Where to Stay: Lovers of great interior design are spoiled for choice here, but we often gravitate to the Radisson Collection Hotel, Royal Copenhagen, a Midcentury Modernist masterpiece designed by Arne Jacobsen in 1960 and smartly updated in 2018 by of-the-moment firm Space Copenhagen.
One of the most beautiful cities in Europe that you may not have heard of, Tallinn wins us over for its perfectly preserved medieval core, fairytale castles, Hanseatic houses, and nearby Baltic beaches. Within the 13th-century walls of the Old City, narrow, cobblestoned lanes lead to charming cafés, onion-domed churches, and viewpoints that show off the city’s red-roofed skyline. (In fact, the best view may be from the top of St. Olaf’s Church, whose steeple was the tallest building in the world for a stretch — around 450 years ago!) The crowds can become overwhelming, especially when cruise ships are in port. But it’s easy to make your escape. Try one of the leafy parks, such as Kadriorg, designed for Tsar Peter the Great; or to the Rotermanni quarter, a warehouse district that’s been stylishly redeveloped; or the affluent Pirita district with its seafront promenade.
Where to Stay: Located within the walled Old City, the Three Sisters occupies a trio of merchants’ houses and offers 23 rooms, each of them uniquely and smartly designed. Yours might feature a spiral staircase, a four-poster bed, or a clawfoot tub looking over the city’s rooftops.
Did you get to the bottom of this list and think “How could they forget Paris?!” Mais non! We wouldn’t dream of it. Paris is hands-down the most beautiful city in Europe, if not the world. The broad boulevards are lined with mansard-roofed buildings. The snow-white domes of Sacré Coeur and the Neoclassical stateliness of the Panthéon. The ethereal stained-glass windows of Sainte-Chapelle and the Beaux-Arts grandeur of the Musée d’Orsay (not to mention the Monets and Dégas and Van Goghs inside). The gardens and parks and benches and streetlamps. Even the Métro stations are works of art. Paris, simply put, casts a spell, and while there are some poor souls who are immune to its charms, to the rest of us Paris is a series of small but breathtaking moments. The crackle as you bite into a warm, just-baked croissant. The sight of a child floating a boat in the Jardin du Luxembourg. A glimpse of the Eiffel Tower peeking between buildings as you speed by in a taxi. Open your heart and your eyes to Paris, and she always delivers.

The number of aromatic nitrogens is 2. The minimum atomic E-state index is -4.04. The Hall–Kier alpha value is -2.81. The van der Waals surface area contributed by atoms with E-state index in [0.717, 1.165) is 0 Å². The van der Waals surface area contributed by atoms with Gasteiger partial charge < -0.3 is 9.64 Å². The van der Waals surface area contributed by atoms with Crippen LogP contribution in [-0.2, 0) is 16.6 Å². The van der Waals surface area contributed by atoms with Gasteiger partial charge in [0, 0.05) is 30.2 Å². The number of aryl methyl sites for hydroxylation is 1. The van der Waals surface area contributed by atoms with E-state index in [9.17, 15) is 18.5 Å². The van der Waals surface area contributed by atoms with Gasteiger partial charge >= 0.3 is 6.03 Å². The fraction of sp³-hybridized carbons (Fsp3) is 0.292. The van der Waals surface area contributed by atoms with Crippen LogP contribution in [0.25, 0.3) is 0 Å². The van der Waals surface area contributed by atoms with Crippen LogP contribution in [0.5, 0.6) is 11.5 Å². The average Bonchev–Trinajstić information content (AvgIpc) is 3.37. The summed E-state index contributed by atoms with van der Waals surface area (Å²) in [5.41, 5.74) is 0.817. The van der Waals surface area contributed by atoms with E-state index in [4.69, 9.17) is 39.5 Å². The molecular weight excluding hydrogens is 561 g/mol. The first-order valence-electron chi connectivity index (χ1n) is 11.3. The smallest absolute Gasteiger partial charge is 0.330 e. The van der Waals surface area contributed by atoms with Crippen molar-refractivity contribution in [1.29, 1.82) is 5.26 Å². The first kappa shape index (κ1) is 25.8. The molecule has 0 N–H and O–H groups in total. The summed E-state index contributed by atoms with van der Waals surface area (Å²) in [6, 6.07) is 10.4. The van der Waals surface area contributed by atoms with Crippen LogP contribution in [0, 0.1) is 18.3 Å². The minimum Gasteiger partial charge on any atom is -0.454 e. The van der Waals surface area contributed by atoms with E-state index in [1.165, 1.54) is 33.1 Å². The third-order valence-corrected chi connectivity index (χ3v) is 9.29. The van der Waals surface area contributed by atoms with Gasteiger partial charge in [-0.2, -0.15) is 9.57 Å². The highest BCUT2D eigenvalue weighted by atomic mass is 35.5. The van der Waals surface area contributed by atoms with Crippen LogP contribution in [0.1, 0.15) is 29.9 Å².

Where to Stay: There are many superb choices in Paris, but we’re particularly smitten these days with La Réserve, a Haussmannian mansion originally built for Napoleon III and now redone by Jacques Garcia in an opulent but understated style. The rooms, common areas, and restaurant spare no luxury but still feel intimate, like the Paris pied-à-terre of your dreams.